The iPhone 5 is reportedly the thinnest smartphone in the world, measuring just 0.3 inches thin, but the first thing you notice about the iPhone when you pick it up is just how light it is. At 3.95 ounces, Apple’s sequel is a full ounce lighter than the iPhone 4S (4.9 ounces), despite packing in a larger 4-inch display. It really is remarkable when you consider that this handset uses glass and aluminum instead of plastic like some competitors.
And what a sight this screen is. The 1136 x 640-pixel screen is fantastic. Not only do you get an additional row of icons, but developers will be taking full advantage of this additional real estate with apps that fit more info on the screen. We quickly fired up CNN and were impressed with the slick layout. Here’s the rest of our first impressions.
The A6 chip under the hood provided fluid performance during our hands-on time. The camera fired even faster than on the iPhone 4S. Speaking of the 8-MP camera, low-light performance does seem to be improved, and we really like the new panorama feature. Just touch options in the camera view, select this option, and your iPhone 5 will guide you through the process, keeping you lined up and even warning you to slow down if you go too fast. The resulting pics impressed, which equal 28 megapixels.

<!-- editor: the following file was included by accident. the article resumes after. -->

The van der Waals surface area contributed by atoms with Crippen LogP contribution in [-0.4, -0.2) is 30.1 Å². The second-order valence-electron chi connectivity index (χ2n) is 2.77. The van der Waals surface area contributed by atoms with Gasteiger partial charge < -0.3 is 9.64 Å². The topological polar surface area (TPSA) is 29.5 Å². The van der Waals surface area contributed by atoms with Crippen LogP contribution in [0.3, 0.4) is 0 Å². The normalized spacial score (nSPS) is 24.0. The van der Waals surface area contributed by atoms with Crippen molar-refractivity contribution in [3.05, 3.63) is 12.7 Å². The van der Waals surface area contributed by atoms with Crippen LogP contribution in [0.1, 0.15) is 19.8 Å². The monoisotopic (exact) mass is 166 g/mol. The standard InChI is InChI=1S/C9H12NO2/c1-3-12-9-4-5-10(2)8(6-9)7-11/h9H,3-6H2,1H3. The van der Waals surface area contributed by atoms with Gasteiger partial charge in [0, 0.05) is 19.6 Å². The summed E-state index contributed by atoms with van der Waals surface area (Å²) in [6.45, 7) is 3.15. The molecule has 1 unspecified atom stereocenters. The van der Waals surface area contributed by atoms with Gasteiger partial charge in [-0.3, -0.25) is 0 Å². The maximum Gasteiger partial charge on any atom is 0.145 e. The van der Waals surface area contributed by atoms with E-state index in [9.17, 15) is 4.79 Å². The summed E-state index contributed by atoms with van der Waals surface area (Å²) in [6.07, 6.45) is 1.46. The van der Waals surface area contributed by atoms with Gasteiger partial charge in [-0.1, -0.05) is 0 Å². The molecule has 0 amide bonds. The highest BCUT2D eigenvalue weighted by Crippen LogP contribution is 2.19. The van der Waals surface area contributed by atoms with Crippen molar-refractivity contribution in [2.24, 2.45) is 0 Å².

The design is sturdy and super-slim. And we like that it’s just as narrow as before, which makes it easier for one-finger typing when you’re on the go. Our only gripe is that the headphone connector is on the bottom. The new Lightning connector is tiny but the cable end is reversible so you can’t insert it the wrong way. Although we were in a loud room, the speakers do seem to have more oomph than before, which we noticed when playing back videos.
We didn’t get a chance to play around with the LTE chip inside the Verizon version we had, but we expect much better performance than the iPhone 4s. Having 4G LTE on Android makes everything faster, including loading websites and maps. The new maps app also looks gorgeous, especially when you initiate the flyover feature with a two-finger swipe down.
So what’s missing? NFC is not on board, so it doesn’t seem as though Apple will be joining the mobile payment party anytime soon. NFC would also let you share photos with a tap, although Shared Photo Streams accomplishes this over the cloud. The Galaxy S III and HTC One X also have an edge when it comes to burst mode shooting. We didn’t see such an option on the iPhone 5. Nor is there anything like a Best Shot mode.
Overall, though, the iPhone 5 looks like a winner. It crams a lot of powerful new features into a first-class design that people will be clamoring for.